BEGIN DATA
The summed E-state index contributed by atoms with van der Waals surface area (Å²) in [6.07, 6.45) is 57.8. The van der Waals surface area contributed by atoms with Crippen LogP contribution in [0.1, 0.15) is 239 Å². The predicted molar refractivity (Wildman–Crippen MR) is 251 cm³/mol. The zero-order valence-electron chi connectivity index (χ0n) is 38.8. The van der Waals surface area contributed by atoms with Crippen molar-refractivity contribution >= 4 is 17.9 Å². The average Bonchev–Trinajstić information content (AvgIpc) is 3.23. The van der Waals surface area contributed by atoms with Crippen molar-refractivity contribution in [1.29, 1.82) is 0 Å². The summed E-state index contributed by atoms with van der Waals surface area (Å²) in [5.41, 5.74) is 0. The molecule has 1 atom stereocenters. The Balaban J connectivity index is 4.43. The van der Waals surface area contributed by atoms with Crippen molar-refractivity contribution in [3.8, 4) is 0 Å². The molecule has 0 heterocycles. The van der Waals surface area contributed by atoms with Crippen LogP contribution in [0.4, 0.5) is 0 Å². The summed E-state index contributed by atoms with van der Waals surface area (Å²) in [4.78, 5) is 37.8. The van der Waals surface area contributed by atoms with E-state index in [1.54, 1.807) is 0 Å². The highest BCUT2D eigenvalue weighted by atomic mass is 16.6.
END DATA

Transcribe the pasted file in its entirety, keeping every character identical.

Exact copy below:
The summed E-state index contributed by atoms with van der Waals surface area (Å²) in [6.07, 6.45) is 57.8. The van der Waals surface area contributed by atoms with Crippen LogP contribution in [0.1, 0.15) is 239 Å². The predicted molar refractivity (Wildman–Crippen MR) is 251 cm³/mol. The zero-order valence-electron chi connectivity index (χ0n) is 38.8. The van der Waals surface area contributed by atoms with Crippen molar-refractivity contribution >= 4 is 17.9 Å². The average Bonchev–Trinajstić information content (AvgIpc) is 3.23. The van der Waals surface area contributed by atoms with Crippen molar-refractivity contribution in [1.29, 1.82) is 0 Å². The summed E-state index contributed by atoms with van der Waals surface area (Å²) in [5.41, 5.74) is 0. The molecule has 1 atom stereocenters. The Balaban J connectivity index is 4.43. The van der Waals surface area contributed by atoms with Crippen molar-refractivity contribution in [3.8, 4) is 0 Å². The molecule has 0 heterocycles. The van der Waals surface area contributed by atoms with Crippen LogP contribution in [0.4, 0.5) is 0 Å². The summed E-state index contributed by atoms with van der Waals surface area (Å²) in [4.78, 5) is 37.8. The van der Waals surface area contributed by atoms with E-state index in [1.54, 1.807) is 0 Å². The highest BCUT2D eigenvalue weighted by atomic mass is 16.6.